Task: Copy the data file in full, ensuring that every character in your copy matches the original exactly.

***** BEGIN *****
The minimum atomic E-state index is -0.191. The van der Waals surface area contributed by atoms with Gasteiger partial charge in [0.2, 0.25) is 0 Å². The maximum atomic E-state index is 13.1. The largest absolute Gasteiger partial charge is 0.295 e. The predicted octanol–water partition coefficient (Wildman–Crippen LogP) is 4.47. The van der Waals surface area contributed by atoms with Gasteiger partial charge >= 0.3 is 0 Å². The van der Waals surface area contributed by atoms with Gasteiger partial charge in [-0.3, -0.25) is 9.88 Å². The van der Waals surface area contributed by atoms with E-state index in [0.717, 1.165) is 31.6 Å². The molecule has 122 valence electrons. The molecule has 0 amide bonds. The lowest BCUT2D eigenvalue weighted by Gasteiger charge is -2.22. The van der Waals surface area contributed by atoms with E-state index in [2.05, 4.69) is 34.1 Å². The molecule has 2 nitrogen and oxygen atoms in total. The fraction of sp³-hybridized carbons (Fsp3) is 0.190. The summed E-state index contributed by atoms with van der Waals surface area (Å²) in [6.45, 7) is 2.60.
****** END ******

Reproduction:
The minimum atomic E-state index is -0.191. The van der Waals surface area contributed by atoms with Gasteiger partial charge in [0.2, 0.25) is 0 Å². The maximum atomic E-state index is 13.1. The largest absolute Gasteiger partial charge is 0.295 e. The predicted octanol–water partition coefficient (Wildman–Crippen LogP) is 4.47. The van der Waals surface area contributed by atoms with Gasteiger partial charge >= 0.3 is 0 Å². The van der Waals surface area contributed by atoms with Gasteiger partial charge in [-0.3, -0.25) is 9.88 Å². The van der Waals surface area contributed by atoms with E-state index in [0.717, 1.165) is 31.6 Å². The molecule has 122 valence electrons. The molecule has 0 amide bonds. The lowest BCUT2D eigenvalue weighted by Gasteiger charge is -2.22. The van der Waals surface area contributed by atoms with E-state index in [2.05, 4.69) is 34.1 Å². The molecule has 2 nitrogen and oxygen atoms in total. The fraction of sp³-hybridized carbons (Fsp3) is 0.190. The summed E-state index contributed by atoms with van der Waals surface area (Å²) in [6.45, 7) is 2.60.